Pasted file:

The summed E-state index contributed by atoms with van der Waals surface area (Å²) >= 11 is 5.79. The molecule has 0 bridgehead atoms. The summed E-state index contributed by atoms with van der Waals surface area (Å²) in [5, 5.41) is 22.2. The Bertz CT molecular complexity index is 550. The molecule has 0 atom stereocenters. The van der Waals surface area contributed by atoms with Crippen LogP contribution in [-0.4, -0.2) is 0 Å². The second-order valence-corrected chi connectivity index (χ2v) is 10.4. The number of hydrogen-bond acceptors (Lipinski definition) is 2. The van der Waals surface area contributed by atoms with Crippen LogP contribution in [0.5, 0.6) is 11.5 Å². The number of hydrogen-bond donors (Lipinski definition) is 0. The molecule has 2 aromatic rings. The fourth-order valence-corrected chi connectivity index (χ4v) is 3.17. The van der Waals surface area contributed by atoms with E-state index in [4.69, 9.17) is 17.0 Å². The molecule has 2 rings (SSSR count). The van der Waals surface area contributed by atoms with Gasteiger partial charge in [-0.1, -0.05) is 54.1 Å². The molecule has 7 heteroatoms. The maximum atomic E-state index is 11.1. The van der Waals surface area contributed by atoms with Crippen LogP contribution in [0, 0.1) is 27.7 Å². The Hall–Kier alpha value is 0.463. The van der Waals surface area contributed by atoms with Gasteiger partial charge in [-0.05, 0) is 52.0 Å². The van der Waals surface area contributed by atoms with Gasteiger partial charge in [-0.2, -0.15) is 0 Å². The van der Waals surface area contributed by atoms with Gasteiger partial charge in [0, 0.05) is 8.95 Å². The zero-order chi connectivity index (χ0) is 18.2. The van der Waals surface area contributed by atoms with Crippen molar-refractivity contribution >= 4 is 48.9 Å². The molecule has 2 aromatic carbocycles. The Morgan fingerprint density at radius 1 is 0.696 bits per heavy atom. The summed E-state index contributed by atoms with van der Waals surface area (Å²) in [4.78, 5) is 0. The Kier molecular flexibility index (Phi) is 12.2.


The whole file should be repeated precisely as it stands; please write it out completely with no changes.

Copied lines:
The summed E-state index contributed by atoms with van der Waals surface area (Å²) >= 11 is 5.79. The molecule has 0 bridgehead atoms. The summed E-state index contributed by atoms with van der Waals surface area (Å²) in [5, 5.41) is 22.2. The Bertz CT molecular complexity index is 550. The molecule has 0 atom stereocenters. The van der Waals surface area contributed by atoms with Crippen LogP contribution in [-0.4, -0.2) is 0 Å². The second-order valence-corrected chi connectivity index (χ2v) is 10.4. The number of hydrogen-bond acceptors (Lipinski definition) is 2. The van der Waals surface area contributed by atoms with Crippen LogP contribution in [0.5, 0.6) is 11.5 Å². The number of hydrogen-bond donors (Lipinski definition) is 0. The molecule has 2 aromatic rings. The fourth-order valence-corrected chi connectivity index (χ4v) is 3.17. The van der Waals surface area contributed by atoms with E-state index in [4.69, 9.17) is 17.0 Å². The molecule has 2 rings (SSSR count). The van der Waals surface area contributed by atoms with Gasteiger partial charge in [-0.1, -0.05) is 54.1 Å². The molecule has 7 heteroatoms. The maximum atomic E-state index is 11.1. The van der Waals surface area contributed by atoms with Crippen LogP contribution in [0, 0.1) is 27.7 Å². The Hall–Kier alpha value is 0.463. The van der Waals surface area contributed by atoms with Gasteiger partial charge in [-0.05, 0) is 52.0 Å². The van der Waals surface area contributed by atoms with Gasteiger partial charge in [-0.2, -0.15) is 0 Å². The van der Waals surface area contributed by atoms with Gasteiger partial charge in [0, 0.05) is 8.95 Å². The zero-order chi connectivity index (χ0) is 18.2. The van der Waals surface area contributed by atoms with Crippen molar-refractivity contribution >= 4 is 48.9 Å². The molecule has 2 aromatic carbocycles. The Morgan fingerprint density at radius 1 is 0.696 bits per heavy atom. The summed E-state index contributed by atoms with van der Waals surface area (Å²) in [4.78, 5) is 0. The Kier molecular flexibility index (Phi) is 12.2.